When a Thing is Not What it Seems, and Other Tea Party Tactics
"In a quietly arranged marriage of seemingly disparate interests, the institute and kindred groups are increasingly the bearers of corporate messages wrapped in populist Tea Party themes." In an "Odd Alliance: Business Lobby and Tea Party," Mike McIntire examines the emerging relationship between corporatist and the Tea Party.
It has become harder to see where this libertarian leaning party is positioning itself. As in all politics the candidate frequently does not look much like the candidate. McIntire seems to be pointing to an unlikely marriage of minds, corporate interest messages wrapped in a Tea Party like logo.
With our current electorate laws a non-profit is able to spend as much money as it wants to without having to disclose the source of the contributions.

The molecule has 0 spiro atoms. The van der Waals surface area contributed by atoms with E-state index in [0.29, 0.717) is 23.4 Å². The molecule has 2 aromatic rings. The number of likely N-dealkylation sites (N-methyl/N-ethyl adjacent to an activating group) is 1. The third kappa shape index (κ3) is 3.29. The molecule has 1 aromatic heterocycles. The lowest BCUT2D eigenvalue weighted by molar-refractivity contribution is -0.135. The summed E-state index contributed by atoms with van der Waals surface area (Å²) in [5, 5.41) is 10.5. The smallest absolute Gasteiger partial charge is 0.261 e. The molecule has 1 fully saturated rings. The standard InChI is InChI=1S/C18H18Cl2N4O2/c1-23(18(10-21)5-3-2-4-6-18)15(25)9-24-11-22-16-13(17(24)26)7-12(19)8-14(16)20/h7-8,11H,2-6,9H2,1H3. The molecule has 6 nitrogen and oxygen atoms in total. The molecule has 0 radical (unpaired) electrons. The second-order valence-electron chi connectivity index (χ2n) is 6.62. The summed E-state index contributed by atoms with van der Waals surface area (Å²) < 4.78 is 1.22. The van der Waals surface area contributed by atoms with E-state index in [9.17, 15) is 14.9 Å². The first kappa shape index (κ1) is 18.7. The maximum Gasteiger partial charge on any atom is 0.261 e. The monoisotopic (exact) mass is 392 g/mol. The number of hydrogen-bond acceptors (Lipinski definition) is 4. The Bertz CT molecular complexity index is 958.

In the case of this new Tea Party venture it is possible that foreign interest groups could well have become involved through undisclosed donations. The problem with this formula is that people who are newly involved in their politics, usually follow their leaders as if these leaders had all of the same agendas that the masses in the party have. Often, and perhaps in this case that many not be the case. I find it hard to imagine that and Asian Pacific corporation with interest in selling things like Kentucky Fried Chicken buckets, would in any way have the American Tea Party interest at heart.
What bothers me about this kind of non-profit, non-disclosed condition is the wide ways in which anything can be made to say anything...even stretching truths to the point of they not resembling what is pro ported to be happening. I have mentioned before that when an organization set out to destroy a mango grove, with undisclosed monies you can have a company with the name, The Association for the Preservation of the Mango, be the funding being behind an effort to tear down the grove and put ip a parking lot.Continued on the next page